Biden, again, has finger on the immigration button

Senator Dick Durbin

By Ray O'Hanlon

On June 27, 2013, then vice president Joe Biden presided from the chair during a Senate vote on the Border Security, Economic Opportunity, and Immigration Modernization Act.

As vice president, Biden would have the tie breaking vote. He would not need to exercise it. The bill passed by a wide majority, 68 to 32.

The United States Senate had approved McCain-Kennedy, or as some preferred to term it, Kennedy-McCain.

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This week, Joe Biden gets another chair - the one behind the Resolute Desk in the Oval Office. And he is intent on giving the immigration reform proposals of two senators - who died on the same date nine years apart from the same type of brain cancer - a new lease on life.

The spirits of John McCain and Ted Kennedy will be with the 46th president as he embarks on a term like few others.

The bigger questions will be the will of living members of the Senate and House of Representatives. It was in the latter that the 2013 s0-called "Gang of Eight" bill died.

Biden is promising immediate action on a comprehensive overhaul of an immigration system that was fundamentally changed (and that is putting it mildly) by four years of a Trump administration that was hostile to immigration and immigrants in every category, legal included.

As Jeff Jacoby wrote recently in the Boston Globe: "It can be hard to remember now, but Trump succeeded a president who was, for most of his time in office, the harshest enforcer of immigration laws in US history. Barack Obama’s administration expelled so many undocumented immigrants that he was bitterly labeled the 'deporter in chief' by the National Council of La Raza, a leading Hispanic advocacy organization. Yet so extreme has Trump’s anti-immigrant animus been, and so relentlessly has it been executed, that his predecessor in retrospect seems almost moderate.

"Obama, after all, only targeted immigrants who were here illegally. Trump has gone after them all."

For Biden, changing immigration law could well be akin to putting the Trump juggernaut into reverse without the benefit of a clutch.

So no easy task ahead for the incoming incumbent who, according to reports, will unveil his reform bill on day one of his presidency and include in it an up to eight year path to legalization for the undocumented and illegal.

As the Guardian newspaper recently reported, "fixing chronically broken statutes while reversing more than 400 of Donald Trump’s immigration-related executive actions requires time, resources and in many cases bipartisan support, a tall order for the incoming administration."

The Guardian reported continued: "Trump’s single term has represented a reign of terror for many immigrants, as the executive branch has bullishly pursued legally dubious protocols with devastating consequences. From the White House’s bully pulpit, Trump has deployed constant vitriol against immigrants of color, whom he has described as 'criminals, drug dealers, rapists' and 'the worst of the worst.'"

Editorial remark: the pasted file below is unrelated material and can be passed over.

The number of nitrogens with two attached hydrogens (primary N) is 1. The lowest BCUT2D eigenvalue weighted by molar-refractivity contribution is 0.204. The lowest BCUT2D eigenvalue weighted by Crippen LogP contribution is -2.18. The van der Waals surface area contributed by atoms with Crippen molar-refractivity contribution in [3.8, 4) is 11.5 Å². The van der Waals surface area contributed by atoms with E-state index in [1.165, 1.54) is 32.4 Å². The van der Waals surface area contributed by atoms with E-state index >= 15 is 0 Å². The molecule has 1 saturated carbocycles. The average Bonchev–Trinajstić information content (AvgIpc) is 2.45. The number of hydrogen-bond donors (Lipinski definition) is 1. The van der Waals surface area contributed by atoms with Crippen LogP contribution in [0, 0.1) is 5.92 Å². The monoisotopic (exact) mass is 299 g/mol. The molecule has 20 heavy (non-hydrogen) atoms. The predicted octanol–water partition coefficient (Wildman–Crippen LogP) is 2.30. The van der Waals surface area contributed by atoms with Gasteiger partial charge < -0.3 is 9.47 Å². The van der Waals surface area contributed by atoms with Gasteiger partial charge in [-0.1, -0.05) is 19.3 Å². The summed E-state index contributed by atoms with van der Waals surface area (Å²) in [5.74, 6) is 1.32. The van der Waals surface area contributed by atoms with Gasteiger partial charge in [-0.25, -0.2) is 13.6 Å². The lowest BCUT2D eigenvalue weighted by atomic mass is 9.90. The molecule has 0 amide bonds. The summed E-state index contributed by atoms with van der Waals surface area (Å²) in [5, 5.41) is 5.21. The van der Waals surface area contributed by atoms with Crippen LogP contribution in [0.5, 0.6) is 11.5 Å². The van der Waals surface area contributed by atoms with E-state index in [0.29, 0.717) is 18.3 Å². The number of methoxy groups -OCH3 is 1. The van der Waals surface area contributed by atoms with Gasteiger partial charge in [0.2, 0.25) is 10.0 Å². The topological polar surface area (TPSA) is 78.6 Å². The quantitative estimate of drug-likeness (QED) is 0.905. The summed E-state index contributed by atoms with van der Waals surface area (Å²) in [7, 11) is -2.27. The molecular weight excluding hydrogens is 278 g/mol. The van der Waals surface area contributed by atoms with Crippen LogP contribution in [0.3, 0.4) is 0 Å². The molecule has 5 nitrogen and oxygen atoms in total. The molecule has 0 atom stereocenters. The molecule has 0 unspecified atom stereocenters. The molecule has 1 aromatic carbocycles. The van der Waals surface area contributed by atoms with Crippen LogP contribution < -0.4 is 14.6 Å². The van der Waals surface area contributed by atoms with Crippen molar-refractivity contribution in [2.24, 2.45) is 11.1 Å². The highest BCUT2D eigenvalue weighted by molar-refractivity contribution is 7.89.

Some things will be relatively easy for Biden to accomplish with day one executive orders. Securing comprehensive immigration reform - described in a recent report in The Hill newspaper as being "one of Washington’s biggest white whales" - will be a far more difficult task, even with a Democratic majority in both houses of Congress.

In the Senate, where the immigration debate will be especially crucial, any bill will need sixty votes to pass muster. That is tough, though doable.

But even with support from some Republicans there will be those who will be potentially frightened off support for full comprehensive reform by cries of the A Word ---- Amnesty.

There will be rapid action by Biden on the likes of travel bans affecting Muslim countries, on behalf of the "Dreamers," and children who were separated from their parents at the southern border. There is a House bill already in the the works that would provide protection for undocumented immigrants deemed essential workers.

But comprehensive immigration reform, the kind that even considers the undocumented Irish, is the big goal. And that will take time and negotiation.

With their recent win in the Georgia Senate races the Democrats will have a Senate majority by dint of the deciding vote of Vice President Kamala Harris.

But if her vote is actually required that will just signal failure. Sufficient Republican senators will need to be supportive. Encouragingly, several veterans of previous reform efforts have already signaled a willingness to take part in serious debate.

Such debate will be steered by Senator Dick Durbin. The Illinois Democrat is poised to take the gavel of the Senate Judiciary Committee.

Durbin, a member of the 2013 Gang of Eight, will approach comprehensive immigration reform cautiously and deliberately, guided perhaps by the spirits of Ted Kennedy and John McCain.